south asian cuisine

Militant Veganism = Dumb?

I have nothing against vegans as people or veganism as a diet or lifestyle choice. What’s dumb is the militant veganism that seeks to shame, troll or harass vegetarians who don’t share their abstinence from all animal products.

A majority of vegetarians in the United States are not strict vegans, instead eating honey, eggs, dairy products, etc., and probably also wearing leather belts or carrying leather purses, and washing themselves with sodium tallowate.

Out of the world’s countries, India has the most vegetarians, both by percentage of population and sheer number of vegetarians. Hinduism, Jainism, Sikhism, and Buddhism all have strong vegetarian traditions. 

Accordingly, India has the lowest rate of meat consumption in the world, and more vegetarians than the rest of the world combined. Guess what? India is not a vegan culture, instead venerating the cow as a source of milk.

Shiva and the Buddha both have man buns, without being annoying PETA hipsters. They want their hairstyle back.

salytierra  asked:

Hello~ So, I heard that Hungarians like to put paprika in literally everything. That's probably a great exaggeration but it made me think. So what kind of condiments or just ways to prepare food do you have over there? Something that's purely characteristic of Hungary or the region when it comes to cooking?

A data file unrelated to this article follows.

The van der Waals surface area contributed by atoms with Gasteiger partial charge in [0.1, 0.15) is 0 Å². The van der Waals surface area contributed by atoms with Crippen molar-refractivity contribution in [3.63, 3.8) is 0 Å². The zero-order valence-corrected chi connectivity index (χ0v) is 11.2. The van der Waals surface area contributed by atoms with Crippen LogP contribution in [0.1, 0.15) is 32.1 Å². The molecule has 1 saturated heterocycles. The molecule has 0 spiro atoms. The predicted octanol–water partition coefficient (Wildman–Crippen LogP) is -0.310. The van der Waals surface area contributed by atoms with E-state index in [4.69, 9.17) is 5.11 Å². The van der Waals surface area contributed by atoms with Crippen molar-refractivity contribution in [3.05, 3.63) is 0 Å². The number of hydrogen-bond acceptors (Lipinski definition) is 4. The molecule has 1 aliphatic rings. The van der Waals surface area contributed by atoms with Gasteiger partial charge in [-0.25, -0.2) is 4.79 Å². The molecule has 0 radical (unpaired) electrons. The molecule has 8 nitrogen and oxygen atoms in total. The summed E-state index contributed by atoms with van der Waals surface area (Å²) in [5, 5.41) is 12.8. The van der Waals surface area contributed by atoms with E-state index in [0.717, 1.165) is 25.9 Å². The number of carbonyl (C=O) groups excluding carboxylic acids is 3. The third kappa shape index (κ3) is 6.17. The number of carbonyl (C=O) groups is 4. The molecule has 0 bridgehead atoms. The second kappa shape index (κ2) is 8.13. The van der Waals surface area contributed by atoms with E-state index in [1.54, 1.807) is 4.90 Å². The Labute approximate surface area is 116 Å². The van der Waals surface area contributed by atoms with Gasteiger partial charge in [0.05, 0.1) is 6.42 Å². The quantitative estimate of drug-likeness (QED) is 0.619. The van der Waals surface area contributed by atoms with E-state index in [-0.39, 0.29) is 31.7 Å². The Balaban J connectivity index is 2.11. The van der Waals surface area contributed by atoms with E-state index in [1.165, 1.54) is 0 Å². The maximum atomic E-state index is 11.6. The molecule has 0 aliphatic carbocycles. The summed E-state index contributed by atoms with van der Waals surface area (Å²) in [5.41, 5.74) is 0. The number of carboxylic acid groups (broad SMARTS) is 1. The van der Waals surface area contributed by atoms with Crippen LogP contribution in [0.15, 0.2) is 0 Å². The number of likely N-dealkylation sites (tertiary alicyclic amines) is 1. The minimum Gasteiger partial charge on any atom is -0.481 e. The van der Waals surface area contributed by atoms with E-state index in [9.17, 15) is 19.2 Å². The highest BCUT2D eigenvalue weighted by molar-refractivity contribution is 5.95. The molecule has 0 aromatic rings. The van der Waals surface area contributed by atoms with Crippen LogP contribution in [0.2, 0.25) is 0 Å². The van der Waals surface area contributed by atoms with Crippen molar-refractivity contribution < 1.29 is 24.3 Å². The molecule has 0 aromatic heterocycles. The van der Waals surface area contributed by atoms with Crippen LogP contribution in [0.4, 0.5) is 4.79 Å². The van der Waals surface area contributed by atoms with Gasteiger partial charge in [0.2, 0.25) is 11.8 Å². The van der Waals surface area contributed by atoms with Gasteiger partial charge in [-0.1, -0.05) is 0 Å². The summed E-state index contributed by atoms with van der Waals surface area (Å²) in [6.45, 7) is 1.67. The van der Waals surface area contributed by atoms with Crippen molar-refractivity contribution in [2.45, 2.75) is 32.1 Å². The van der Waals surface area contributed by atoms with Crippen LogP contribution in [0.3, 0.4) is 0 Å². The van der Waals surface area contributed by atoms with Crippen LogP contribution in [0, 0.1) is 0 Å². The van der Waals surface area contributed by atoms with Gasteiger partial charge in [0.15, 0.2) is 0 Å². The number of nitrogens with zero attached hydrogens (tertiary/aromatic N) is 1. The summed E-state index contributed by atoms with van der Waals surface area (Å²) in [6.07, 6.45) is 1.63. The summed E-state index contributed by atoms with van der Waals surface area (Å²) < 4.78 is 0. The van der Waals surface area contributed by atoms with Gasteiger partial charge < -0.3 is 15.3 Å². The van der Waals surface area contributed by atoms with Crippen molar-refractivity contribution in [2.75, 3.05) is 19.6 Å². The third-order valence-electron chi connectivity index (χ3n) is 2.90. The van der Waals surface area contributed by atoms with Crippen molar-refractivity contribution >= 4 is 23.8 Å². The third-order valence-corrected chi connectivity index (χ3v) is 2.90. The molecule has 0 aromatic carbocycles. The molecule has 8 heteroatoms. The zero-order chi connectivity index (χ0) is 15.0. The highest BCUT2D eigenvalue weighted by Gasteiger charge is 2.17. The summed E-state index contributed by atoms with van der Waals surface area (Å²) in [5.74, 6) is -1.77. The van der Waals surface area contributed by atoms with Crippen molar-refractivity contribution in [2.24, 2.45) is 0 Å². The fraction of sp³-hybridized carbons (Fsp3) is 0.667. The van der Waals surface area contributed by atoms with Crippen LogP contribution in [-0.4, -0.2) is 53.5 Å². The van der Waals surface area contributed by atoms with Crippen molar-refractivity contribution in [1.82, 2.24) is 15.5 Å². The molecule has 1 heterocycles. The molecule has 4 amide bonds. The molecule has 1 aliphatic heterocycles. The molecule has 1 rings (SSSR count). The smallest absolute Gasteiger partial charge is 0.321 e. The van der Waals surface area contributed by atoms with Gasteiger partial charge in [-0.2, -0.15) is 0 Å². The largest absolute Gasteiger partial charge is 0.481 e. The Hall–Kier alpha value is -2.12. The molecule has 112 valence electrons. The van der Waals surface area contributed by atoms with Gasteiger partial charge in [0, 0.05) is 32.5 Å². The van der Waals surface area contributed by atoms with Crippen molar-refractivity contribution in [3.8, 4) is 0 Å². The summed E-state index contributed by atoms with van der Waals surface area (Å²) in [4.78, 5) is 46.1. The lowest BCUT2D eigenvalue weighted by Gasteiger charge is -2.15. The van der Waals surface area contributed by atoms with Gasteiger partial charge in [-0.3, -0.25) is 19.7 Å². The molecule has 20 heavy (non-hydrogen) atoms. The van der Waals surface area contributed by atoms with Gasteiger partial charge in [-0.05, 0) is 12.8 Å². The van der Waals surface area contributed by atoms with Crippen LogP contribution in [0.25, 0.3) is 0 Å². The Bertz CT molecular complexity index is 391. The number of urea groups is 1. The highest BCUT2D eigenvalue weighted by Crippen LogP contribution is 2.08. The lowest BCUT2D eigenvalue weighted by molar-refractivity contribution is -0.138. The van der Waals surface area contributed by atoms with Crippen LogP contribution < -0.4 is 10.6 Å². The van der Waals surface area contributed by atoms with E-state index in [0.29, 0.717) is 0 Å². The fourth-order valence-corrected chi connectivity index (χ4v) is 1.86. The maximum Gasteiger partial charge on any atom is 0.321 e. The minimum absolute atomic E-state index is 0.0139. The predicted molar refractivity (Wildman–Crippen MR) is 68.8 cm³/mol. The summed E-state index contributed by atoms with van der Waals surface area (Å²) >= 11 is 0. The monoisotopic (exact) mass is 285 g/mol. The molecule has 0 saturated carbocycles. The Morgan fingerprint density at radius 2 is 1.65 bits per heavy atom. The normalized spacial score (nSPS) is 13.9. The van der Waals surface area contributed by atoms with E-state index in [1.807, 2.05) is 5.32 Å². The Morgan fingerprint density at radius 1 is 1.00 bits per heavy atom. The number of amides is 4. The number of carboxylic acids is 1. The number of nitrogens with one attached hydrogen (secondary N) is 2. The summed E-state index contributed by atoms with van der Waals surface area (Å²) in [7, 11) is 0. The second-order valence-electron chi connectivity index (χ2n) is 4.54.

Hi! Thanks for the question!!

Okay, so “putting paprika in literally everything” is only a little exaggarated. :D We do use it a lot and it’s an impotant ingredient in many of our staple dishes, i.e. the famous Goulash soup (seriously, usually if foreigners associate one thing with Hungary, it’s this dish), fisherman’s soup and any stew made out of beef, pork, chicken, potatoes or mushrooms. I personally like to put it on French fries, scrambled eggs and fried eggs too. There are two kinds of paprika powder: a strong, more piquant one and a milder, “sweet” one.

Hungarian paprika is taken very seriously too! We take a lot of pride in it to the point where we don’t like using foreign paprika for cooking at all. We even have a paprika and salami museum in Szeged, which I was fortunate enough to visit on a field trip once.

And in South-East Hungary, which is like the main region of paprika harvesting, you can see houses covered in paprika that was hung up to dry like this:

There’s also a kind of paprika puree called “Erős Pista” (which translates to “Strong Steve”), it’s used for cooking with too or along side salt and pepper to flavor food during lunch/dinner:

Basically, Hungarian cuisine is pretty spicy. No as spicy as, say, South-East Asian cuisine but more so than many Western- or Northern-European ones. If there’s a food product that says “Hungarian flavoring”, it means a lot of paprika and pepper. Other than that, some commonly used green scipes are tarragon, lovage, marjoram, rosemary and parsley.

I hope that answers your question!

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സദ്യ (Sadya)